Thompson recently hired two professionals from community colleges in Canada who were trained in applying forensic investigative techniques and skills. "The main skill is developing a creative mind-set to think like an attacker in responding to the situation," says Thompson, who oversees the forensics practice at Scotia Bank.

He also recommends security professionals take online courses, seek help from professionals with law enforcement backgrounds and learn on the job. In particular, he encourages developing expertise in forensic investigations of mobile devices, firewalls and malware.

3. Build a Broad Technical Background

When investigating unauthorized data access, for example, forensics experts must know how to recover lost data from systems, analyze log entries and correlate them across multiple systems to understand specific user activity. "This requires a solid understanding of networks, systems and new types of malware intrusions and analysis," says Marcus Ranum, CSO at Tenable Network Security. "Only a broad IT exposure can help professionals understand the different types of data and what is most critical to capture."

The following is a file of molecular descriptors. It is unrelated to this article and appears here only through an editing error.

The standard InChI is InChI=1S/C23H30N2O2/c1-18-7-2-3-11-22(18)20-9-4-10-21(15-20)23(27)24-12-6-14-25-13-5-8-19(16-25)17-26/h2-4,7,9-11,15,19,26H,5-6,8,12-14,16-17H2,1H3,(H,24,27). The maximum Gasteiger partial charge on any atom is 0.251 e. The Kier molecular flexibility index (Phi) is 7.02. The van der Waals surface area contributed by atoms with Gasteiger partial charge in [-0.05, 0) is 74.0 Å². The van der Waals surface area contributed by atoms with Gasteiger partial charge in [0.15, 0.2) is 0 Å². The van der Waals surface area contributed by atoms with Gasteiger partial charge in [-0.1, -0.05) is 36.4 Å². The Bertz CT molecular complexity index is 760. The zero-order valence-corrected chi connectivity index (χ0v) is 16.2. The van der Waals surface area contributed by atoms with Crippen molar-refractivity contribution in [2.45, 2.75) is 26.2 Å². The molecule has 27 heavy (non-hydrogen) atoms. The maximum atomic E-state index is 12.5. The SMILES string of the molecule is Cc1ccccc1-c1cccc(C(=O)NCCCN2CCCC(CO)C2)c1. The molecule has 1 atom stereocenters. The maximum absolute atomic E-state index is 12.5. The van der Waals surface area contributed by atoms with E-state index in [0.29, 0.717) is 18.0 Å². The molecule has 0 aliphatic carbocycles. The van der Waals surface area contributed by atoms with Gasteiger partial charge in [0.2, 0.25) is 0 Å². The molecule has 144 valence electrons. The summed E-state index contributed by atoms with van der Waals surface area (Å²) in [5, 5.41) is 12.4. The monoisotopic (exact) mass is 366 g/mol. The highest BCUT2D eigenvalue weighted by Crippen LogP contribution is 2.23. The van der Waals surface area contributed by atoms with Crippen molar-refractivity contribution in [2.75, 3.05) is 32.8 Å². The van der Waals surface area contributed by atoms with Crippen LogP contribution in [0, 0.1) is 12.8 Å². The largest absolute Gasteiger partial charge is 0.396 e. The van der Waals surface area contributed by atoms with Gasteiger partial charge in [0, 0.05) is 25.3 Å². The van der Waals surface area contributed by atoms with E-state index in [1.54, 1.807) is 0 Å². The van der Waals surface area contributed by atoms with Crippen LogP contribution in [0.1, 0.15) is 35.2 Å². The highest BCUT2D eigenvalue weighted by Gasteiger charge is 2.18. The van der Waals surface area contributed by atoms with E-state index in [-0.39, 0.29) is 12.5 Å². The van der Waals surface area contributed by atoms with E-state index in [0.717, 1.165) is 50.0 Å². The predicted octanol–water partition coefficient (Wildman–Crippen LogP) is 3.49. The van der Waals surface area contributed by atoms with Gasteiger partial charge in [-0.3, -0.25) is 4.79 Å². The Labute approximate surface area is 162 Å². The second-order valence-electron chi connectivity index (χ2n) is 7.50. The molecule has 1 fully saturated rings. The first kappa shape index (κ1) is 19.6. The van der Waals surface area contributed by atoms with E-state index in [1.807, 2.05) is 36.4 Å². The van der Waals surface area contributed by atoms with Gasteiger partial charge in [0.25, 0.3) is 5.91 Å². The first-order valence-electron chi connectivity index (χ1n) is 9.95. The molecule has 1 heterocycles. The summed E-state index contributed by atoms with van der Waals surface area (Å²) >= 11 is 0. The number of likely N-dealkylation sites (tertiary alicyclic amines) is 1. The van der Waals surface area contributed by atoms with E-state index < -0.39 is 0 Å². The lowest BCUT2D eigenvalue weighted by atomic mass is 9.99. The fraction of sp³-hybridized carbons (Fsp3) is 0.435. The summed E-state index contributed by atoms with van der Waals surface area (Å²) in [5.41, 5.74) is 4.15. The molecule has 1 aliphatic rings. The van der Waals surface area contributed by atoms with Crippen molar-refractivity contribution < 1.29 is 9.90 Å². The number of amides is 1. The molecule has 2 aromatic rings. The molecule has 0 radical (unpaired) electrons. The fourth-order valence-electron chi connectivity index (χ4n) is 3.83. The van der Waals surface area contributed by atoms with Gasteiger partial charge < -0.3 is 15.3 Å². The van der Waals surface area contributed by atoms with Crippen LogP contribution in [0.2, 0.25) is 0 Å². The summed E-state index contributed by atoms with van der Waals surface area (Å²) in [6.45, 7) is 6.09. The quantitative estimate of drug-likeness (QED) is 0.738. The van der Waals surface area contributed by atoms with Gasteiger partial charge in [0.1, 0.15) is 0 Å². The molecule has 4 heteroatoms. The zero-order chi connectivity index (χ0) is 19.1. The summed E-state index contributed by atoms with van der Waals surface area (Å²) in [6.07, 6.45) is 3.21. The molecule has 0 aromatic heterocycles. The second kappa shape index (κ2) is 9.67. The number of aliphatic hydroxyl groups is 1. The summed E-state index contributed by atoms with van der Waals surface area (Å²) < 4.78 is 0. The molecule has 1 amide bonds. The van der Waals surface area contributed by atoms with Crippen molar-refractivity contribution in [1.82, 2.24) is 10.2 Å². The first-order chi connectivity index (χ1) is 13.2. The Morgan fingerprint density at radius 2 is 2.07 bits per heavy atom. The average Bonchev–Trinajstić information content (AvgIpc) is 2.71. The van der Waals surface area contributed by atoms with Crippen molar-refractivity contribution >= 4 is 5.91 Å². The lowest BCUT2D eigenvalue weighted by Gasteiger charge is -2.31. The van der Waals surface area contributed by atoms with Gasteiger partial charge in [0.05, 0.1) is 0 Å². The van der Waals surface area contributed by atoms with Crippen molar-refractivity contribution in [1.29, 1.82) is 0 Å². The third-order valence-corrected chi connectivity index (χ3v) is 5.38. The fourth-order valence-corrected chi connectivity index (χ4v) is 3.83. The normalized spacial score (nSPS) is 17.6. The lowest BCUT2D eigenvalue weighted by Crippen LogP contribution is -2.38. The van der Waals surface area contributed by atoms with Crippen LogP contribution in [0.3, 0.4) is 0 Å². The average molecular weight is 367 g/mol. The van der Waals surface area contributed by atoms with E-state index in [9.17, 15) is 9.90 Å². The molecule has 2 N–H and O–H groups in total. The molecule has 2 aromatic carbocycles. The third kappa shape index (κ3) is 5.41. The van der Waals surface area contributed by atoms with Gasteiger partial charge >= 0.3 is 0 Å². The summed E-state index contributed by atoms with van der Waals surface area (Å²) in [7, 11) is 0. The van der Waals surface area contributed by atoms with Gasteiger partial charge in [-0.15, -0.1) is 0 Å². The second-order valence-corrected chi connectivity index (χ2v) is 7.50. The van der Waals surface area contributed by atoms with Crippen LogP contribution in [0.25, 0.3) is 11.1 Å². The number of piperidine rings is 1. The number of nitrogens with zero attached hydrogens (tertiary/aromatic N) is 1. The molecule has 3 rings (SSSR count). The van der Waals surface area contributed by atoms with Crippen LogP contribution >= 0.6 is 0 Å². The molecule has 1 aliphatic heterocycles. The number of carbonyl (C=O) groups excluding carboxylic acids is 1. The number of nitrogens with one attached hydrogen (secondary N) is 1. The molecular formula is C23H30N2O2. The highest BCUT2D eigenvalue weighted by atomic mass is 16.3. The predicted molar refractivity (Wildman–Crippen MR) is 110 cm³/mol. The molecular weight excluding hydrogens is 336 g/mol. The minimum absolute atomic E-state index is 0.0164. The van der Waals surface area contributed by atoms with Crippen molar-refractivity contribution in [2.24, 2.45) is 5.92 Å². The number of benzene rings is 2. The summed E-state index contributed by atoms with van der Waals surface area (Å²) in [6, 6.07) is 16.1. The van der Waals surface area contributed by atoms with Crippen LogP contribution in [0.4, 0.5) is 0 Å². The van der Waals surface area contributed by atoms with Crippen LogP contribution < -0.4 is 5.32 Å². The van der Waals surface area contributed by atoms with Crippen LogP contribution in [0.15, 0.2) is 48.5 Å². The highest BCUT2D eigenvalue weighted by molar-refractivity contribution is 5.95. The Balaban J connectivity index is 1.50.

Naghdi emphasizes the need for good computer programming skills to understand how data is stored and how hard disks operate. "Strong programming skills often help the forensic expert in understanding and discovering the different ways of storing and recovering data," he says.

4. Gain Legal Knowledge

Forensics specialists need to understand breach notification regulations as well as the legal implications of not maintaining a proper chain of data custody. They also need to understand, for example, how a cloud computing provider will identify, locate, preserve and provide access to information when the need arises, as well as how to legally preserve data for litigation purposes. "More and more practitioners need to understand the legality around data retrieval, storage and protection," Lee says.

5. Understand Upstream Intelligence

Gathering upstream intelligence involves such steps as observing outgoing messaging patterns or filtering infrastructure for suspicious source rules or inappropriate user behavior. This may provide significant insights into the security posture of an organization.

Forensics goes far beyond relying on recovering pictures, data and e-mails in order to solve a case. "We now require professionals to be engaged in intelligence gathering and analysis and to work across multiple machines, different environments and devices, which could lead to investigating advanced hackers that are moving within the organization," Lee says.